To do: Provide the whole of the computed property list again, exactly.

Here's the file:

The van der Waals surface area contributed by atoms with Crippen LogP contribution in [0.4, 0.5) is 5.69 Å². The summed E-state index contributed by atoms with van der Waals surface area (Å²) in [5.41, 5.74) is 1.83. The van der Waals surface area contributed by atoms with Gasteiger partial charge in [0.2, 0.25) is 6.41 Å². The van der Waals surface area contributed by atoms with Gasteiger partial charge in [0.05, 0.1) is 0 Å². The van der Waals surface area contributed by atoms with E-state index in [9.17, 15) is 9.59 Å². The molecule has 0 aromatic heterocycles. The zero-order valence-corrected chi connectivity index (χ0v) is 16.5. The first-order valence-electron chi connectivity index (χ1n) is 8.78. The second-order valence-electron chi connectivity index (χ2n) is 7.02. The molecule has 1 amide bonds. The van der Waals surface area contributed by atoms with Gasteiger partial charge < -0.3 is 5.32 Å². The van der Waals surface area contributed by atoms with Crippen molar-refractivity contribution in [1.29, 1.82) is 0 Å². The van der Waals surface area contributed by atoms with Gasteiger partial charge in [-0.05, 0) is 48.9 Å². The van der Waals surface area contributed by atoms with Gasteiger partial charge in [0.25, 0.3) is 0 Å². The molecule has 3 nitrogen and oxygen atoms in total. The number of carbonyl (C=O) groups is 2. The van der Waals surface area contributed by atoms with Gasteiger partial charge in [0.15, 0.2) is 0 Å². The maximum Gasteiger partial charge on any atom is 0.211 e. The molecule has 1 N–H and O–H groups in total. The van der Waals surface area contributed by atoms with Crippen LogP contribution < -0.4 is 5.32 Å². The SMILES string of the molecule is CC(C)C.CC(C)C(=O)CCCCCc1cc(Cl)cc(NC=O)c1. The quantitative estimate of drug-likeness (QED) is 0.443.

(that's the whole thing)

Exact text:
The van der Waals surface area contributed by atoms with Crippen LogP contribution in [0.4, 0.5) is 5.69 Å². The summed E-state index contributed by atoms with van der Waals surface area (Å²) in [5.41, 5.74) is 1.83. The van der Waals surface area contributed by atoms with Gasteiger partial charge in [0.2, 0.25) is 6.41 Å². The van der Waals surface area contributed by atoms with Gasteiger partial charge in [0.05, 0.1) is 0 Å². The van der Waals surface area contributed by atoms with E-state index in [9.17, 15) is 9.59 Å². The molecule has 0 aromatic heterocycles. The zero-order valence-corrected chi connectivity index (χ0v) is 16.5. The first-order valence-electron chi connectivity index (χ1n) is 8.78. The second-order valence-electron chi connectivity index (χ2n) is 7.02. The molecule has 1 amide bonds. The van der Waals surface area contributed by atoms with Gasteiger partial charge < -0.3 is 5.32 Å². The van der Waals surface area contributed by atoms with Crippen molar-refractivity contribution in [1.29, 1.82) is 0 Å². The van der Waals surface area contributed by atoms with Gasteiger partial charge in [-0.05, 0) is 48.9 Å². The van der Waals surface area contributed by atoms with Gasteiger partial charge in [0.25, 0.3) is 0 Å². The molecule has 3 nitrogen and oxygen atoms in total. The number of carbonyl (C=O) groups is 2. The van der Waals surface area contributed by atoms with Gasteiger partial charge in [0.15, 0.2) is 0 Å². The maximum Gasteiger partial charge on any atom is 0.211 e. The molecule has 1 N–H and O–H groups in total. The van der Waals surface area contributed by atoms with Crippen LogP contribution < -0.4 is 5.32 Å². The SMILES string of the molecule is CC(C)C.CC(C)C(=O)CCCCCc1cc(Cl)cc(NC=O)c1. The quantitative estimate of drug-likeness (QED) is 0.443.